A ceremony on the banks of the Wāirakei Stream, and the planting of five kahikatea marks the start of a landscape enhancement plan for Te Ara O Wāirakei and Wāirakei/Taylor Reserve in Papamoa.
Tangata whenua, Tauranga City Council members and Boffa Miskell consultants attended the ceremony, with a blessing led by kaumatua Pahu Akuhata. Tauranga deputy mayor Kelvin Clout and Councillor Leanne Brown were also present.
The Wairākei Landscape Plan involves landscaping, new footpaths, boardwalks and bridges, signage and park furniture and about 500,000 new plants along the 10km stream corridor. Boffa Miskell’s involvement with the project goes back to 2004, when we were engaged by Tauranga City Council to prepare a comprehensive landscape concept plan and resource consent application for the Papamoa stormwater reserve corridor. The 78-hectare reserve is contained within a very narrow area with varying levels of urbanisation. The stream has important cultural associations for tangata whenua, and contains several important archaeological features, including a unique swamp pa.
Engaging the local communities associated with each major section of the reserve has been a key component of this project. Consultation ensured that the design enhanced what people saw as the reserve’s positive qualities while also addressing community concerns about the reserve’s management.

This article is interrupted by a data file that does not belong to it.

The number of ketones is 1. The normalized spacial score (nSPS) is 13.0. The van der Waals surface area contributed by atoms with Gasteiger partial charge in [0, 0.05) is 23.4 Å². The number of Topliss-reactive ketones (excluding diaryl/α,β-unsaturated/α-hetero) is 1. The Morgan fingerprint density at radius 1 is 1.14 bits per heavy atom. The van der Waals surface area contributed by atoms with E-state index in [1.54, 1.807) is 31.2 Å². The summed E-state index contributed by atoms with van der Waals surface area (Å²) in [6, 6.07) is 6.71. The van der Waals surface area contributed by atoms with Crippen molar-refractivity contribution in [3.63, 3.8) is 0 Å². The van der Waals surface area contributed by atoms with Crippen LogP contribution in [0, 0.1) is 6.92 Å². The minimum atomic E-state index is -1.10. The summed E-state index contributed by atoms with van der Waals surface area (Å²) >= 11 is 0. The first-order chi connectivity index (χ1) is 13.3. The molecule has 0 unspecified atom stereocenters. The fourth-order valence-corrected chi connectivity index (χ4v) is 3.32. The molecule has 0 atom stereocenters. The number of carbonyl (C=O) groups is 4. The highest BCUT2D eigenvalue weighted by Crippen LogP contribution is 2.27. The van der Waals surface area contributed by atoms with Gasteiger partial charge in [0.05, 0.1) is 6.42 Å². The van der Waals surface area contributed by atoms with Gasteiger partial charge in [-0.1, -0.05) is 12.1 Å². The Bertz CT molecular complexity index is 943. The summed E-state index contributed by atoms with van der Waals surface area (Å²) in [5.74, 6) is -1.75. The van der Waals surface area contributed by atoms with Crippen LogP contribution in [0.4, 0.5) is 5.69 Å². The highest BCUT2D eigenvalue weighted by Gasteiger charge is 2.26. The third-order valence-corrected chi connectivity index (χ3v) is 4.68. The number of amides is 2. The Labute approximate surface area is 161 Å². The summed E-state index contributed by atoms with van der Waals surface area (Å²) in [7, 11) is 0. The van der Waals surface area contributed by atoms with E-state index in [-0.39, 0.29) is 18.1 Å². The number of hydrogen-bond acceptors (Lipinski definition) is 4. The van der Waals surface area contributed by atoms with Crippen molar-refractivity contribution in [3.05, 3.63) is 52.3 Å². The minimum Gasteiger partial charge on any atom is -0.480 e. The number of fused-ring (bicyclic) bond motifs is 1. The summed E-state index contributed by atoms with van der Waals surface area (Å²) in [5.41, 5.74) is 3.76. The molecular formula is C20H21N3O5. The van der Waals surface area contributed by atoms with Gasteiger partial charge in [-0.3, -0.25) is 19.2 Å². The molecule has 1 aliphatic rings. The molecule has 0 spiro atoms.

Deputy Mayor Kelvin Clout said it was an honour to be involved in the ceremony, which recognised tangata whenua relationships with the Wairākei Stream. “This plan recognises the significance that the area has for tangata whenua, and provides for structures, cultural art and traditional practices in the reserve following extensive consultation with local iwi and hapu, and the wider community,” Mr Clout said.
Implementation of the landscape plan will contribute to the two reserves becoming significant recreational assets for Papamoa and the wider Tauranga community, particularly given the expanding local population base. Implementation will also provide a strategic cycling route, improved visual amenity and ecological value. The reserve will be a focal point for the new Wairākei Town Centre and lateral integration with the future urban area, and the design is aligned with Tauranga City Council’s Urban Design Strategy, Smart Living Places, Open Space Strategy principles, best practice for resilient cities, and SmartGrowth.
Tauranga-based ecologist Louise Saunders has been involved with the project since its beginning, and was present at the opening blessing. She says, “Given our long-standing involvement with the project, it was such a pleasure to be part of the official blessing. The five kahikatea we planted represent the three main iwi/hapu groups, Tauranga City Council and Boffa Miskell, who collaborated to achieve the final design.”
The first stage of the Wairākei Landscape Plan is expected to be completed in 2021, and community engagement workshops for Stage 2 of the project are already underway.
|Find out more||Wairakei Stream Landscape Concept Plan >
Detailed design and Specification >
Planning and Strategic Policy advice >
|Sector||Community and Recreation >|
Council and Government >
25 October 2018